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Bill Keith (Louisiana politician)


Bill Keith (Louisiana politician)

Billy P. Keith
Louisiana State Senator from District 39 (Caddo Parish)
In office
Preceded by Don W. Williamson
Succeeded by Gregory Tarver
Personal details
Born 1934
Political party Democratic
Spouse(s) (1) Mona Pigg Keith (divorced)
(2) Lowayne Sloan Keith(divorced)
(3) Vivian Marie Mendez Keith
Children Three biological children, one adopted child, and two step-children
Residence Longview, Gregg County, Texas, USA
Alma mater Wheaton College

Southwestern Baptist Theological Seminary

Occupation Author
Religion Baptist
Keith's career in the Louisiana State Senate ended after a single term, as his 39th District became majority African American, and voters replaced Keith with a black funeral home owner and Shreveport City Council member Gregory Tarver.

Billy P. Keith, known as Bill Keith (born 1934), is an author of fiction and nonfiction in Longview, Texas, who served from 1980 to 1984 as a Democratic member of the Louisiana State Senate.[1] As a legislator, he was particularly known for his promotion of a state law requiring balanced treatment in the instruction of creation science and evolution in public schools.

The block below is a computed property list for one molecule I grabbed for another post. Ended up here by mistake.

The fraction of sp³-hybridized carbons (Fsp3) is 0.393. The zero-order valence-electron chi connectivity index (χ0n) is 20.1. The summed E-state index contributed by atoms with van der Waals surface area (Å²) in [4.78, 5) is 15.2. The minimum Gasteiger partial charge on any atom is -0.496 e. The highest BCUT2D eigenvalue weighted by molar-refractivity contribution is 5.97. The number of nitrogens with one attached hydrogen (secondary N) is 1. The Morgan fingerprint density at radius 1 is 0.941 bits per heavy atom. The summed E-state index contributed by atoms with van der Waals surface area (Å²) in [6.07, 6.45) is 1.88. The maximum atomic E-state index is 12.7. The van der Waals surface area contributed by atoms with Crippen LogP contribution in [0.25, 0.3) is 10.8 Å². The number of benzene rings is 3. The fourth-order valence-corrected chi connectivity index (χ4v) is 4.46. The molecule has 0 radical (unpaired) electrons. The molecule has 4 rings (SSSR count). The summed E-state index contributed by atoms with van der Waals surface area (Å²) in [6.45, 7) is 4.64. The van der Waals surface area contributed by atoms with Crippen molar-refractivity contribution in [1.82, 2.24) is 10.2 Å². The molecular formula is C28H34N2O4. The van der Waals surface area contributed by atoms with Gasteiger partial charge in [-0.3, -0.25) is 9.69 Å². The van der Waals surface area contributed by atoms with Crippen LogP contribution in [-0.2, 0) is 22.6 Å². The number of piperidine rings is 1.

An Oklahoma native, Keith graduated from Wheaton College, an evangelical institution in Wheaton, Illinois, with a Bachelor of Arts in journalism. He received a Master of Divinity degree from Southwestern Baptist Theological Seminary in Fort Worth, Texas. While at SWBTS, he worked in the public relations office with Bill Moyers, later the press secretary to U.S. President Lyndon B. Johnson. After the publication of Keith's most recent book in 2009, Moyers sent him a note of goodwill.[2]

His writings

A long-time investigative journalist, Keith has traveled to thirty-five countries in the pursuit of his writings. His work as a reporter for The Shreveport Times in Shreveport, Louisiana, during the late 1970s. This position provided the experience and material for his 2009 book, The Commissioner: A True Story of Deceit, Dishonor, and Death,[3] a study of Shreveport Public Safety Commissioner George W. D'Artois (1925–1977),[4] who held office under the city commission form of government, which was disbanded in 1978.[5]